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VICE Got All Necrophilic on Female Writer Suicides

By Harriet Staff


Jezebel’s Jenna Sauers was on it last night [1.5k reading her post as of this one] when she wrote about VICE’s newest “fashion spread,” since redacted, which attempted to shock us all with romantic/brutal reimaginings of some female writers at the exact moments of their stylish suicides. Captions for “Last Words” included designer notes for stockings mock-hanging Taiwanese author Sanmao, for instance [that’s her, taken when alive, above]. Yep.

The images from the shoot can still be seen, if you’re up for it, on Jezebel, but Vice did take down the post upon waking to hundreds of furious comments, some of which noted Jezebel’s perpetuating of the distasteful spread and others calling the original snuff porn. The Vice staff wrote an apology note:

“Last Words” is a fashion spread featuring models reenacting the suicides of female authors who tragically ended their own lives. It is part of our 2013 Fiction Issue, one that is entirely dedicated to female writers, photographers, illustrators, painters, and other contributors.

The fashion spreads in VICE Magazine are always unconventional and approached with an art editorial point-of-view rather than a typical fashion photo-editorial one. Our main goal is to create artful images, with the fashion message following, rather than leading.

“Last Words” was created in this tradition and focused on the demise of a set of writers whose lives we very much wish weren’t cut tragically short, especially at their own hands. We will no longer display “Last Words” on our website and apologize to anyone who was hurt or offended.


It’s too bad, in a way, that they couldn’t own it, especially if a) “this is art,” as writ above and b) Vice intended to implicate its audience’s desires/tendencies to glamourize such subjects. Which is, of course, just marketing, bringing us to the yard. And seems like the image is supposed to propel us to the work, since no notes about their writing or background do. Prob the most abhorrent aspect is the excuse that the spread is redeemable by the fact of its being published in the most-honorable “Women in Fiction” issue. But we have so many women friends!

More from Sauers:

Vice’s Women in Fiction issue is an interesting package. There’s a short story by Mary Gaitskill here, an interview with Marilynne Robinson there, and a short story by Joyce Carol Oates over yonder. And then…there’s the fashion spread. Featuring models styled and posed as famous female writers who have killed themselves. At their times of death.


It’s almost breathtakingly tasteless. Suicide is not a fashion statement.

Each photo in the spread is captioned with the name of the author depicted, her dates of birth and death, and cause of death. And the fashion credits for what the model is wearing (“Issa dress, Morgenthal Frederics glasses, Jenni Kayne shoes”), obviously. Conspicuously absent is any information about these authors’ actual works.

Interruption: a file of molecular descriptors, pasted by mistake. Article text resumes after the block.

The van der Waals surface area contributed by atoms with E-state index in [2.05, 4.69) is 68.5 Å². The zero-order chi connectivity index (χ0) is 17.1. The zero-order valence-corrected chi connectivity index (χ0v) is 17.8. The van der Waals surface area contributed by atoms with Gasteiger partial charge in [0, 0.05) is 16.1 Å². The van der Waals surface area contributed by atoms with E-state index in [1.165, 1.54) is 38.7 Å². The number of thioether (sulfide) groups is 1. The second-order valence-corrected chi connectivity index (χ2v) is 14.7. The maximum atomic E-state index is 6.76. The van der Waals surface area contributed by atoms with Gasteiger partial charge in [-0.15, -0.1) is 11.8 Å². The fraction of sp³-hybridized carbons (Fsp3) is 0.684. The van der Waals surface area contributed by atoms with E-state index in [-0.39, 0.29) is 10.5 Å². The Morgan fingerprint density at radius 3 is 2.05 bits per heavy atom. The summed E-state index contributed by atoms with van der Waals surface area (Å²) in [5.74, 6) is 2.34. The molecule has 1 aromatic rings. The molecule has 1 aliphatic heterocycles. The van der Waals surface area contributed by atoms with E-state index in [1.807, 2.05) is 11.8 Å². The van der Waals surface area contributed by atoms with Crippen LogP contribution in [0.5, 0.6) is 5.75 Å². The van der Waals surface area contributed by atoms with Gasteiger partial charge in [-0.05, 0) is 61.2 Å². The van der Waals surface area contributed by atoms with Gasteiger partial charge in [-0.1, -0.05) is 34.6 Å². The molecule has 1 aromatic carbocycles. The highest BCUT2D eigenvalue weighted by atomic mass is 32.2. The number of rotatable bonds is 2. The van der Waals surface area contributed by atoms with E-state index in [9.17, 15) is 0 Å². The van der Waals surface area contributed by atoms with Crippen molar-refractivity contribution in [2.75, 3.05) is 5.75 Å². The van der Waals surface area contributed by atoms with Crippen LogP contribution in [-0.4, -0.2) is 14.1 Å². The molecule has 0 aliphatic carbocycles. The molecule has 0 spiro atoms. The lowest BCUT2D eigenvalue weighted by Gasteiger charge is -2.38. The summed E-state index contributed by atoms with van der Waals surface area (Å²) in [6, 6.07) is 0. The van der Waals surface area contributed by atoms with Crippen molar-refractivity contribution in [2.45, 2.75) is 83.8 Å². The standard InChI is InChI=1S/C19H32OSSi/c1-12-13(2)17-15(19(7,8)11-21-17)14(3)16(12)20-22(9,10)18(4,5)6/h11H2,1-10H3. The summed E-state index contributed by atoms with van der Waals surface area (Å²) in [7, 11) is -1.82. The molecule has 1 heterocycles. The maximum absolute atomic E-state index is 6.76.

The featured authors are: Virginia Woolf, the historian Iris Chang, Dorothy Parker (who actually didn’t die by suicide, but attempted to end her life several times), Charlotte Perkins Gilman, Sylvia Plath, novelist Sanmao, and Beat poet Elise Cowen.


Another example of Vice’s subtle wit? The spread is called “Last Words.” Making light of suicide and underlying mental health problems — or treating those topics as an opportunity to establish your so-edgy-it’s-Viacom-and-HBO-affiliated magazine’s continued capacity to épater le bourgeois — is sick, sick stuff.

None of it is that surprising, actually. Women know the commodity fetish object grind. More interestingly–and we’re not sure how she feels about this one–but we’re reminded of Ariana Reines’s potent writing on Francesca Woodman for the Los Angeles Review of Books not too long ago:

…[S]he is a problem because she is a suicide, and suicides are seductive because we all want to die sometimes, and dead young women artists and dead women artists of any age are a problem because it has always been easier for this culture to love their artworks when they, the women, are not alive to interfere with our relations with them, and her precocity was and remains a problem because of its completeness and because precocity is also always resented and dismissed, and she is a problem because it has historically been too easy to praise what is dead and too difficult to nurture what lives, and she is a problem because she is a martyr and ours is a culture addicted to martyrs and martyrology and powered by competition and self-loathing, which leads to the wrong kind of death. . . .

Some good questions: Where are the tantalizing male suicides? Would it be hot? And how would this spread go over if these were female artists? If that were a model playing Ana Mendiata on the ground? Then there’s the POV that these might be slightly more transgressive/less offensive if installed in a gallery. I shall not care.

Doris Lessing wrote of suicide as possibly a most banal, unglamorous, premeditated choice. Something thought of for so many years for those who follow through that it’s divested of any hierarchy of importance, much less glam. Sarah Teasdale wrote her “I Shall Not Care” 18 years before her suicide.

When I am dead and over me bright April
      Shakes out her rain-drenched hair,
Tho' you should lean above me broken-hearted,
      I shall not care.

I shall have peace, as leafy trees are peaceful
      When rain bends down the bough,
And I shall be more silent and cold-hearted
      Than you are now.

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Posted in Poetry News on Tuesday, June 18th, 2013 by Harriet Staff.